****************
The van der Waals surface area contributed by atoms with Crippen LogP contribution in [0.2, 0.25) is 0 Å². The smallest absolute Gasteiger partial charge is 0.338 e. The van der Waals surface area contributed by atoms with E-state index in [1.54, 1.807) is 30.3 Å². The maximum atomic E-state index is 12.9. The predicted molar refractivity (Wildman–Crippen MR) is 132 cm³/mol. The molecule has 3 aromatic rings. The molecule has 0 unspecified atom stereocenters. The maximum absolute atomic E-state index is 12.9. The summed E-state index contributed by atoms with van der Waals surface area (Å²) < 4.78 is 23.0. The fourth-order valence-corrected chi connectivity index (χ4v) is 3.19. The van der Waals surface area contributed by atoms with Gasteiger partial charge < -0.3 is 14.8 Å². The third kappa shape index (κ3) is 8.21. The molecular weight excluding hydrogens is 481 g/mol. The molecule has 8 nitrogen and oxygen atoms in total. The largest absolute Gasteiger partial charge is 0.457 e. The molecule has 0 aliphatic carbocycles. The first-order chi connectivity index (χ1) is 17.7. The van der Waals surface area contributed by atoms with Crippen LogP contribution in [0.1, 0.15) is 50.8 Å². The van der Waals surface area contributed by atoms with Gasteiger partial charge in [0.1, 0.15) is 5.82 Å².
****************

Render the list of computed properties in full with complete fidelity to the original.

The van der Waals surface area contributed by atoms with Crippen LogP contribution in [0.2, 0.25) is 0 Å². The smallest absolute Gasteiger partial charge is 0.338 e. The van der Waals surface area contributed by atoms with E-state index in [1.54, 1.807) is 30.3 Å². The maximum atomic E-state index is 12.9. The predicted molar refractivity (Wildman–Crippen MR) is 132 cm³/mol. The molecule has 3 aromatic rings. The molecule has 0 unspecified atom stereocenters. The maximum absolute atomic E-state index is 12.9. The summed E-state index contributed by atoms with van der Waals surface area (Å²) < 4.78 is 23.0. The fourth-order valence-corrected chi connectivity index (χ4v) is 3.19. The van der Waals surface area contributed by atoms with Gasteiger partial charge < -0.3 is 14.8 Å². The third kappa shape index (κ3) is 8.21. The molecular weight excluding hydrogens is 481 g/mol. The molecule has 8 nitrogen and oxygen atoms in total. The largest absolute Gasteiger partial charge is 0.457 e. The molecule has 0 aliphatic carbocycles. The first-order chi connectivity index (χ1) is 17.7. The van der Waals surface area contributed by atoms with Crippen LogP contribution in [0.1, 0.15) is 50.8 Å². The van der Waals surface area contributed by atoms with Gasteiger partial charge in [0.1, 0.15) is 5.82 Å².